Van Hecke claims Nobel laureates don’t achieve the esteem they richly deserve because their work involves a high level of abstract thinking but because they’re able to recognize and overcome the biases others in their field cannot. They see the possibilities others either ignore or reject as impossible. They grasp a perspective no one else considers. In other words, they choose to take a different course of action than their colleagues – by stopping to think, for a moment, about what’s actually happening that others take for granted, don’t comprehend or quickly dismiss.
What are the mental distortions and traps that bedevil smart people, especially those in positions of power? The obvious one is not taking a pause to consider what is unfolding before their eyes – what the signals are telling their gut. Feelings are data too. It’s remarkable how little people actually think about drastically altering the circumstances as they’re happening. The brain prefers normalcy. We especially don’t think about emerging and dire events when we’re distressed, fatigued, have too much information to process or are lulled by the comfort of existing routines.
Intelligence has little to do with the ability to think differently. Assuming we “know” the answer because of our expertise or experience is nonsensical. The problem is the affliction of thinking brilliance equates to perfection. Being smart is not about making brilliant decisions; it’s about avoiding terrible ones. Leaders need to embrace their ignorance as an opportunity and acknowledge the fundamental reality that no one can know everything. This is where objective and trusted advisors with the capability to speak truth to power often come in handy.
During times of radical change, such as the pandemic we are currently living through, there are additional blind spots of which leaders need to be mindful. They often fail because they see themselves or their organizations as successful and dominant, therefore immune to the risks of uncertainty. They may think they have all the answers, borne of internal experts with seemingly impeccable credentials, their prior experiences or proven decisiveness. They may be consoled by the fact that intimidating and difficult obstacles in past proved to be only temporary impediments that were easily dealt with.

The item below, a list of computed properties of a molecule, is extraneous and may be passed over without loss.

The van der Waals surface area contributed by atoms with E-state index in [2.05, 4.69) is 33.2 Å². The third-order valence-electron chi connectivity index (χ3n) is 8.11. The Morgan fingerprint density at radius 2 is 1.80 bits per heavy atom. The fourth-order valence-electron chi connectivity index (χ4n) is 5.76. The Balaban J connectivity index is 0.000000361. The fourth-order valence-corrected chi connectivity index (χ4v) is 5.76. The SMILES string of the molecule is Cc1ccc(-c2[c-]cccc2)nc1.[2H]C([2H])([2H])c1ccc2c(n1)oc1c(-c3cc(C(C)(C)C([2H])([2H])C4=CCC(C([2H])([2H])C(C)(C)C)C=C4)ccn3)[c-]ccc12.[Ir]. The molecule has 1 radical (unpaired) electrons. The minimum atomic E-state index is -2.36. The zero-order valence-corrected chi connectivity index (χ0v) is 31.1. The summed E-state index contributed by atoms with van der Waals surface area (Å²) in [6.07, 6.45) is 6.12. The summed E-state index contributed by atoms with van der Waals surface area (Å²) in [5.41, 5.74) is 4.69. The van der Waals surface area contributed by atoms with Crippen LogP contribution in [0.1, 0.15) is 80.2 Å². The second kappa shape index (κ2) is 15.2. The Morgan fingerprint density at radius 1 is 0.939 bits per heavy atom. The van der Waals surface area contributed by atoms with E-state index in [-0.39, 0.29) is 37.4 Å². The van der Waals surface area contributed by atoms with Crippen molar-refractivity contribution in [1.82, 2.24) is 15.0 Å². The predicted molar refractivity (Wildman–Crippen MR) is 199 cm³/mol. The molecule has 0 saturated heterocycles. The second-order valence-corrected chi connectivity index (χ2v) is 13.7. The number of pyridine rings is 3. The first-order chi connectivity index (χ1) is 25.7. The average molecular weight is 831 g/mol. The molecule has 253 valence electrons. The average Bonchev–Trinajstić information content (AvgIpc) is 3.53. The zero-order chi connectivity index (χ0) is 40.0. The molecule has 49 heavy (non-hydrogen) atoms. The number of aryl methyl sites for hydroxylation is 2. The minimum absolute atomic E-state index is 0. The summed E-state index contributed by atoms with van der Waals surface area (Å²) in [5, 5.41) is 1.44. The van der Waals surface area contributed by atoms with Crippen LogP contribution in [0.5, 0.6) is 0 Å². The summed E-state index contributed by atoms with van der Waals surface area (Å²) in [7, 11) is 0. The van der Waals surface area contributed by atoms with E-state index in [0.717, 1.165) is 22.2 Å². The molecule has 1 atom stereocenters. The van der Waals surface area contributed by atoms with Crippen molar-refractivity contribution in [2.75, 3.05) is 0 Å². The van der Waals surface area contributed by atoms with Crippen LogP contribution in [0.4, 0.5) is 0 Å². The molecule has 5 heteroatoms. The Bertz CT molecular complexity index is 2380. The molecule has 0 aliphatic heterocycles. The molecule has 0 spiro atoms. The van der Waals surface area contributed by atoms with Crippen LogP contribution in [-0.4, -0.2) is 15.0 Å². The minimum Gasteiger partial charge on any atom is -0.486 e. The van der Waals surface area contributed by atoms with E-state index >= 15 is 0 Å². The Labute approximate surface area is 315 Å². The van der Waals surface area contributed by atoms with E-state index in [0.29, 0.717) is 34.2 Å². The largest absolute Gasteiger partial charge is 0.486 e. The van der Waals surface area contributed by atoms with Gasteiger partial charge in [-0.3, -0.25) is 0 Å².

Our “default setting” is to view the world from our unique vantage point even when circumstances suggest otherwise. When we want to believe something causes something, we can easily find a way to do so. We accept simplistic explanations rather than examining multiple causation. The mind has a difficult time accepting flukes, coincidences and randomness. The inability to take a systems perspective and observe the bigger picture often prevents us from taking the aerial view and seeing the forest as much as the trees.
Being smart is filtering out the familiar and getting beyond our normal or habitual sensory stimulation. When we get “used to” something, we no longer see, hear or smell it. But, like carbon monoxide, it can kill us. This is why smart people can fail to notice the critical exceptions and extraordinary data – aka the signals. These ultimately prove to be either lost opportunities or the cause of serious trouble. A lack of self-knowledge, or a failure to see ourselves as we really are, is the driver of incompetence. Wisdom comes when we allow our vulnerabilities to transform us rather than merely inform us.